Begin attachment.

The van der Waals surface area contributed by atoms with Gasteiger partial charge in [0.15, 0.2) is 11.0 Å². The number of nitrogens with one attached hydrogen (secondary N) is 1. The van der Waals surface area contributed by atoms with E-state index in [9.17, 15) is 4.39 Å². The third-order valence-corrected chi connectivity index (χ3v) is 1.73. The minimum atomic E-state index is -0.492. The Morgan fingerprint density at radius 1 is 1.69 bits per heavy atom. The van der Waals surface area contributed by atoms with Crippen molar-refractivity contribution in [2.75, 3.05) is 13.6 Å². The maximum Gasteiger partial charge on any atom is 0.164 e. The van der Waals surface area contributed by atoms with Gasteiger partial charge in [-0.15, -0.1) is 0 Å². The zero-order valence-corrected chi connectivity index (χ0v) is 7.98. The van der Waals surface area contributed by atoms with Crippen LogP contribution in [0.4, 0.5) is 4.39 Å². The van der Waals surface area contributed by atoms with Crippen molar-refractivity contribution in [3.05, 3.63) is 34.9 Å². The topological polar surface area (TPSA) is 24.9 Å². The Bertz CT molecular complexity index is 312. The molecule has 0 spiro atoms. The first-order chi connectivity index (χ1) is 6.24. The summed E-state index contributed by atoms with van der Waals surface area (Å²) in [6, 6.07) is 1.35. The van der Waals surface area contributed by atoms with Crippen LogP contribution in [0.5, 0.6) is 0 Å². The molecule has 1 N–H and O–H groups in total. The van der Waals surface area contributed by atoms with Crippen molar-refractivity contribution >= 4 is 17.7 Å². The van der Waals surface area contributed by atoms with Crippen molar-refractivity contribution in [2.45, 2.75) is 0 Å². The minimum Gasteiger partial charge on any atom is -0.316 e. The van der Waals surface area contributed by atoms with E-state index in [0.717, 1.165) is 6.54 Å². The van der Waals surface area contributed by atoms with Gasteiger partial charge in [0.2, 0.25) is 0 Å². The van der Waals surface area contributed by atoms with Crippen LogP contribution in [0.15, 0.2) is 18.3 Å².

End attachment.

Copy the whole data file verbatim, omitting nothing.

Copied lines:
The van der Waals surface area contributed by atoms with Gasteiger partial charge in [0.15, 0.2) is 11.0 Å². The number of nitrogens with one attached hydrogen (secondary N) is 1. The van der Waals surface area contributed by atoms with E-state index in [9.17, 15) is 4.39 Å². The third-order valence-corrected chi connectivity index (χ3v) is 1.73. The minimum atomic E-state index is -0.492. The Morgan fingerprint density at radius 1 is 1.69 bits per heavy atom. The van der Waals surface area contributed by atoms with Crippen molar-refractivity contribution in [2.75, 3.05) is 13.6 Å². The maximum Gasteiger partial charge on any atom is 0.164 e. The van der Waals surface area contributed by atoms with Gasteiger partial charge in [-0.15, -0.1) is 0 Å². The zero-order valence-corrected chi connectivity index (χ0v) is 7.98. The van der Waals surface area contributed by atoms with Crippen LogP contribution in [0.4, 0.5) is 4.39 Å². The van der Waals surface area contributed by atoms with Crippen molar-refractivity contribution in [3.05, 3.63) is 34.9 Å². The topological polar surface area (TPSA) is 24.9 Å². The Bertz CT molecular complexity index is 312. The molecule has 0 spiro atoms. The first-order chi connectivity index (χ1) is 6.24. The summed E-state index contributed by atoms with van der Waals surface area (Å²) in [6, 6.07) is 1.35. The van der Waals surface area contributed by atoms with Crippen LogP contribution in [0.5, 0.6) is 0 Å². The molecule has 1 N–H and O–H groups in total. The van der Waals surface area contributed by atoms with Crippen molar-refractivity contribution >= 4 is 17.7 Å². The van der Waals surface area contributed by atoms with Crippen molar-refractivity contribution in [2.45, 2.75) is 0 Å². The minimum Gasteiger partial charge on any atom is -0.316 e. The van der Waals surface area contributed by atoms with E-state index in [0.717, 1.165) is 6.54 Å². The van der Waals surface area contributed by atoms with Gasteiger partial charge in [0.2, 0.25) is 0 Å². The van der Waals surface area contributed by atoms with Crippen LogP contribution in [0.15, 0.2) is 18.3 Å².